Thursday is Dia de los Muertos, the Day of the Dead. Being raised Catholic, it is also All Soul's Day — the one you don't have to go to Mass for — as opposed to November 1st, All Saints Day — the one you do.
I had never really heard of it growing up, but have become exposed to it since moving to Southern California in 2001. I think it is a beautiful tradition — and I have come to like it more than the over-blown Halloween in this country. While the trappings might seem a little macabre, I think it is really a joyful day, albeit one that permits a little quiet reflection. To me, it is a time to reflect upon lost loved ones and recall them into the here and now. For families, I think it serves as a great mechanism to convey oral history as stories of the departed are related.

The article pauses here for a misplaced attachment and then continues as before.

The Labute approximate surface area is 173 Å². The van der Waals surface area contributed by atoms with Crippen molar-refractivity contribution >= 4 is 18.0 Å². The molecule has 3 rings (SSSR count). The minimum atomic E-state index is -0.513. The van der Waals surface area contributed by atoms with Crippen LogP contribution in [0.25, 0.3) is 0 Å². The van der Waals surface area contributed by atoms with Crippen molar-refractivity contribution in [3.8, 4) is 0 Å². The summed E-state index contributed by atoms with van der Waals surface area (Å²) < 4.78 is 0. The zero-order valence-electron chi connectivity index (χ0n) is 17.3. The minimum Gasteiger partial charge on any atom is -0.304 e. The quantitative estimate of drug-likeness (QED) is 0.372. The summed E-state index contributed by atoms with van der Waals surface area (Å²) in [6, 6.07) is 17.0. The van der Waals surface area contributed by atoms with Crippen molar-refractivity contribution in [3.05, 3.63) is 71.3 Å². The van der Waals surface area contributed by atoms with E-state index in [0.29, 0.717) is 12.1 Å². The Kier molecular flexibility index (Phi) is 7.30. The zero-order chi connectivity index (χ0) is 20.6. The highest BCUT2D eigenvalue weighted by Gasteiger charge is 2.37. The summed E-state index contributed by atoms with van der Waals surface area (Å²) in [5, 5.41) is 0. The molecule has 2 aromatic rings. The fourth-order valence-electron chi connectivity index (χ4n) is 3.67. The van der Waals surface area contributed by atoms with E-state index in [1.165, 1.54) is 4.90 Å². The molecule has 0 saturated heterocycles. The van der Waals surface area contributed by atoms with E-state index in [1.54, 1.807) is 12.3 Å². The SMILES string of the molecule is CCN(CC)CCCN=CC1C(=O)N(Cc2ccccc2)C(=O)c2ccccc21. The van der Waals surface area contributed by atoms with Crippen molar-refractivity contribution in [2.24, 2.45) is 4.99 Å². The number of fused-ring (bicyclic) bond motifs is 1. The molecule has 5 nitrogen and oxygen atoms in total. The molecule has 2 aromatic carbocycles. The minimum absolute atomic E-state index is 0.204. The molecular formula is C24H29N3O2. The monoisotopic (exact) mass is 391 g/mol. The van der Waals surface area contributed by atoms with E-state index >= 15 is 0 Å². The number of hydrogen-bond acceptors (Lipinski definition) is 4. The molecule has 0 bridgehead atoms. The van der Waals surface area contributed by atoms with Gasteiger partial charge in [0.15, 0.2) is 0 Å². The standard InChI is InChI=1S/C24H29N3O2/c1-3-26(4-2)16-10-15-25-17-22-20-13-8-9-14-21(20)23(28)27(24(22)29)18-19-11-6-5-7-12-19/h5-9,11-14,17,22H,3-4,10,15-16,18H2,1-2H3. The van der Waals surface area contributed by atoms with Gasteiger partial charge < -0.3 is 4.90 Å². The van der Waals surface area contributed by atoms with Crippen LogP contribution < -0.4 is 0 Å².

One of my favorite traditions is the laying out of extra place settings and ceramic versions of their favorite foods to entice the presence of the departed. I got to thinking of my folks and what I should lay out tomorrow.
My father's favorite meals were always big family dinners at the holidays — Thanksgiving and Christmas. So for Dad, I would lay out the Christmas ham with all the trimmings.
When my mom visited me here in San Diego, I was always tickled by how much she was willing to try new things even when in her 80s. So, for Mom, I'm choosing her latest (last?) favorite — I'm setting out a nice bowl of pho.